Mother’s Day is an Every Day Celebration

My Superwoman: Shirley Freeman, worked two jobs and overcame spousal abuse to raise 11 children.

Mother’s Day is every day. It is more than just a one-day highlight for all the sacrifices mothers make 365 days a year. There is no such thing as a day off for a mother. Sure, this year’s official celebration in honor of mothers have come and gone, but a mother’s job is never done. Even on what is supposed to an official day off for her, she is still working.

If she is a spiritual soul, there’s a matter of getting up early, getting breakfast ready for her children before dashing them off to church.  While she’s patiently waiting for brunch or dinner at a crowded restaurant on Mother’s Day, mom is still working. My wife is guilty of this crime, checking out School Loop for any missing homework assignments or school updates on her iPhone before chowing down.

Even after a relatively uneventful day, by nightfall, mothers are frantically putting together school lunches, stuffing backpacks and integrating children into baths and showers before enforcing bedtime curfews.

When R&B songstress Karyn White sings about Superwoman, I think of my mother.  When I hear the late Tupac Shakur eloquently talk out loud on the splendid Dear Mama, I think of my mother. You get one mother. That’s it. There is no redo when she leaves this earth. Motherhood is a fraternity that not everyone can become a member. Being a mother is a lot more than meets the eye.

Sometimes being a mother means toiling endless hours at two and three jobs to make ends meet for 11 knucklehead children while your husband’s career employment permanently ends and is disabled, courtesy of a freak accident at the workplace.

Sometime that means deciding trying to keep all of your children under one roof rather than risk having them deported to the foster care system, even if it means staying at home to live with an abusive husband.

Sometimes being a mother means getting up before dawn or staying late at night praying for your children so that they can stay safe and avoid some of the harshest pitfalls that life can bring. Sometimes it means sacrificing your own dreams and ambitions so that your children can make something good of themselves.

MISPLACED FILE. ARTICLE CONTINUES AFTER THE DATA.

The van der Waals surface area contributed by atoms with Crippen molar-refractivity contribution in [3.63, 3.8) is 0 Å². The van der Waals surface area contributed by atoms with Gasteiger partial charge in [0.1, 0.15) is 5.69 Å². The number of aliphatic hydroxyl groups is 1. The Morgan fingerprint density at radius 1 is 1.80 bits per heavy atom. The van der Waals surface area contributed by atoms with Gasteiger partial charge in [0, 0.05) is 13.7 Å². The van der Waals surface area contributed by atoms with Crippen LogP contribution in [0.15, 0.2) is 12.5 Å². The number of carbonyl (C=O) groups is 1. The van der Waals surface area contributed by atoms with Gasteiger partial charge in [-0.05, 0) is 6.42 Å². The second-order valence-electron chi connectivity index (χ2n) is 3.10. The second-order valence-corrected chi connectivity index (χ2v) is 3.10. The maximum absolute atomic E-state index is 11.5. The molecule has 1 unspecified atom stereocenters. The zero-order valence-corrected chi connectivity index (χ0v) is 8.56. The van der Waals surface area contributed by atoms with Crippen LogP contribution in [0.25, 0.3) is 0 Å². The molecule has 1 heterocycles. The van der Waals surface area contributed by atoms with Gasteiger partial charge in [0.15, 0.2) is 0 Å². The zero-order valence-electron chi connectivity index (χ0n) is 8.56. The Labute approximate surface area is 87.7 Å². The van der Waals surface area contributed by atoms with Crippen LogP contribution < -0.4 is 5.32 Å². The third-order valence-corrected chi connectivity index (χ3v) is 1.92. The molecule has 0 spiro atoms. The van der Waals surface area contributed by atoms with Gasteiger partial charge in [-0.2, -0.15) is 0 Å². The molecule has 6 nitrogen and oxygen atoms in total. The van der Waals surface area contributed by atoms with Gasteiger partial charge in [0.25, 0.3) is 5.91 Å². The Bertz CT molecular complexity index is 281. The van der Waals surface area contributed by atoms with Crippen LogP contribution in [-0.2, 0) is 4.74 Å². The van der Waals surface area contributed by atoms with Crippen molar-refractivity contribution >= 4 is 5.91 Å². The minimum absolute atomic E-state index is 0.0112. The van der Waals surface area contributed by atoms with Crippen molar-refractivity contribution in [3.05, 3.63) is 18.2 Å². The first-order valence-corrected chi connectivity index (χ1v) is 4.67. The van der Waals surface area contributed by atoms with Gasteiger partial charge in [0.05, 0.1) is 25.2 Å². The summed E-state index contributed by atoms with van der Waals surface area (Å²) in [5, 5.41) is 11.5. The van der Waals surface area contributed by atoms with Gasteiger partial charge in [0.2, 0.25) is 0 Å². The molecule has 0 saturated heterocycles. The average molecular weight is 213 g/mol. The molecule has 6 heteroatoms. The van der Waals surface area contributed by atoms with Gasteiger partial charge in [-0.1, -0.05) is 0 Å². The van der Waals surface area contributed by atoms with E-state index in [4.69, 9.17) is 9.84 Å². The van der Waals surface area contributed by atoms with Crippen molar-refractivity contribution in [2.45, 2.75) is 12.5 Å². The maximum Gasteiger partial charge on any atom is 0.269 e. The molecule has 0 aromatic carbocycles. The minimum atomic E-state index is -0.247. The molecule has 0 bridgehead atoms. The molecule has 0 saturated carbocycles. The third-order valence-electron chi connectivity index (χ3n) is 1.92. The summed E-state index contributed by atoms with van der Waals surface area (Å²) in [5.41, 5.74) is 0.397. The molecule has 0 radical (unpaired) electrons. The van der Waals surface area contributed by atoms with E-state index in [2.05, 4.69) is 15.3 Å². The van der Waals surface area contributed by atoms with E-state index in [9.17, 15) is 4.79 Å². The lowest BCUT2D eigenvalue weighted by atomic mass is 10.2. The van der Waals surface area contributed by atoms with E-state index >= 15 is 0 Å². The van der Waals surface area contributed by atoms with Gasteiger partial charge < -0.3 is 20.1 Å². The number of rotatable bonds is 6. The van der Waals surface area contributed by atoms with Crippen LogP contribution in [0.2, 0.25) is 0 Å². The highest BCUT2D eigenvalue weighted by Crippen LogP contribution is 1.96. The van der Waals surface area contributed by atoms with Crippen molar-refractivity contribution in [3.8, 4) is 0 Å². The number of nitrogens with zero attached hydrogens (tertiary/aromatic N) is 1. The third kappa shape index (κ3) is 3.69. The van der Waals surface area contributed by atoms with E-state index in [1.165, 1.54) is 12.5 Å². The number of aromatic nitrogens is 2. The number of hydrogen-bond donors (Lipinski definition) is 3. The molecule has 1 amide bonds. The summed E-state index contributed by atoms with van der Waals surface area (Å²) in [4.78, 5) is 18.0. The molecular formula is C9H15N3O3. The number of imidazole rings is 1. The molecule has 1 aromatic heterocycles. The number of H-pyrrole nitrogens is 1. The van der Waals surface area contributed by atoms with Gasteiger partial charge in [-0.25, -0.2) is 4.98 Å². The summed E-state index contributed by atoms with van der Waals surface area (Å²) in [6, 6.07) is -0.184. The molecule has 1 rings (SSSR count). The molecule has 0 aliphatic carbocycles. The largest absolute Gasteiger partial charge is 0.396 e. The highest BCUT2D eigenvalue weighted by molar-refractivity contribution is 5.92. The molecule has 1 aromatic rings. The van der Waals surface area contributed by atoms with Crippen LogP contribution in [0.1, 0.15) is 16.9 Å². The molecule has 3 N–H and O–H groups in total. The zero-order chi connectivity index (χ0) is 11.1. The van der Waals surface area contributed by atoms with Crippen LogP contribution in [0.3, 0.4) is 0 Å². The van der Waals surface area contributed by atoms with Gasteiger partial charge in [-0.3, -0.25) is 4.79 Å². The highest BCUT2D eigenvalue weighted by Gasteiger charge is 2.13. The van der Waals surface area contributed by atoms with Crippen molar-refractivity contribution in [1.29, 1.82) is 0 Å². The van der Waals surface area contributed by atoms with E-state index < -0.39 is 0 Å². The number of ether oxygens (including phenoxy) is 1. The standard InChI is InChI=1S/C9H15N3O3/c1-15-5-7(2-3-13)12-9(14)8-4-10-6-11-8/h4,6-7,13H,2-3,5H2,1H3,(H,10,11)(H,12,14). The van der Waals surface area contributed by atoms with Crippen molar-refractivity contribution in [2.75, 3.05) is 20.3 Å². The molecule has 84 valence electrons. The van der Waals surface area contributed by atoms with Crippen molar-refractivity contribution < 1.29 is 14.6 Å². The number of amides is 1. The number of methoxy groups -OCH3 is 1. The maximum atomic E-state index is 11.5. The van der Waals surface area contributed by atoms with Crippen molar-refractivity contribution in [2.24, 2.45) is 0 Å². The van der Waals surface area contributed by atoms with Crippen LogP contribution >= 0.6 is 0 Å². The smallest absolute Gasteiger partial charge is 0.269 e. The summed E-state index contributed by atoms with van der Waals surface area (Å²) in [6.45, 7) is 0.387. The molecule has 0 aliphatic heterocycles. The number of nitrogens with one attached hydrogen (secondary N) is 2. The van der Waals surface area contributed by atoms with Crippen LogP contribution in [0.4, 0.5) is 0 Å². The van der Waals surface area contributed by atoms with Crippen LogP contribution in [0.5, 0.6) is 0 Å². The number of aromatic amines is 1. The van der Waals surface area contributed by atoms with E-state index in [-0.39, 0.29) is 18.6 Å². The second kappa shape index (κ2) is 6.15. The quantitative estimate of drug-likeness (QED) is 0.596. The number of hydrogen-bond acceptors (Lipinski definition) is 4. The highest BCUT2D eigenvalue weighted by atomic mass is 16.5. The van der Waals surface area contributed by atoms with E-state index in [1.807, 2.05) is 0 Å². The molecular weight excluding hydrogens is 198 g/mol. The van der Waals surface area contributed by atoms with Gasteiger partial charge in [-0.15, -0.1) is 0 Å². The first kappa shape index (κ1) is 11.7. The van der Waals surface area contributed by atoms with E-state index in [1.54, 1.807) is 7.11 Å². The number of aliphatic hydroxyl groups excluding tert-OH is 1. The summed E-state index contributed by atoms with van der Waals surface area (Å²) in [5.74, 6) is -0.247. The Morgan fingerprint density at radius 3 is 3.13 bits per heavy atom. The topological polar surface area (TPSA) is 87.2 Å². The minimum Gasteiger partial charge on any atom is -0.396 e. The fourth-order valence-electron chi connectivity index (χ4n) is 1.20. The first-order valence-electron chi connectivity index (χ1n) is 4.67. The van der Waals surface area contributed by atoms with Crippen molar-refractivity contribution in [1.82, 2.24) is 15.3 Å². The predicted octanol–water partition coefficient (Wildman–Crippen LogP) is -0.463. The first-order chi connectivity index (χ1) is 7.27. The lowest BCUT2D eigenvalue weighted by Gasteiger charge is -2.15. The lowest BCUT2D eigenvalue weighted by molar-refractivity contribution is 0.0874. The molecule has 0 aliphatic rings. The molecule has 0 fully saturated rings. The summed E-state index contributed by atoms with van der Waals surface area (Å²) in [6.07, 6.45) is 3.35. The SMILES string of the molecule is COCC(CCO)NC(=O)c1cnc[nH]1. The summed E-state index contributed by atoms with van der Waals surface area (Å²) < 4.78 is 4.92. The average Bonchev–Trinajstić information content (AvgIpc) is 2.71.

Sometimes being a mother means acting as a nurse to one of your children when he decides to go bonehead and literally run right into a wall, knocking himself unconscious. It means being the at-home, 24-hour psychologist who must find a way to soothe the emotional wounds of her children who have suffered for years at the hands of verbal, mental and physical abuse.

Sometimes being a mom means deciding to check out your kids out of school, treat them to a fabulous lunch and take them on an unexpected field trip to one of your favorite places in the world just to make them feel special.  It means infusing confidence in that child to believe in him or herself even when their peers mock, ridicule and bully them.

It means standing up against the wiles of bigotry and in-your-face discrimination as that mother fights for the right to place her children in the neighborhood she wants to raise them in. It means telling your children to walk with character, to carry themselves with integrity, even when the four walls of life seem to cave in on you. Sometimes being a mother is being that nurturer your children need to guide them in the right direction they need to go in.

That’s my mother. There is no amount of money in the world that can match the countless sacrifices my mother has made for me and my 10 siblings. About a month ago, I nearly lost my mother to a massive stroke. I remember going to my mother’s hospital bed and seeing her trying to speak…after my father’s passing, it was hardest moment of my life to accept.

To see this once vibrant woman with all of her brilliant intellect and fluid dialogue in moment reduce to a shell of herself in the next reminding me of all the life lessons she’s taught me. One of those lessons was never giving up. My mother is a fighter. She fought through abuse. She fought through the dangers of childbirth to give life to 11 children. She’s fought through poverty. She’s fought through losing a husband.

And here it is again, she’s teaching me how to fight. Despite her ailments, she’s fighting through the stroke and heart bypass surgery. She can sit. She can talk. Perhaps not the way she used to, but my mother can communicate with her children with the same zeal she’s always had. She’s taken that stroke and pushed it behind her, determined to reclaim her life. This is why my mother is my hero.  She never gave up on me, so I don’t have the right to give up on her.







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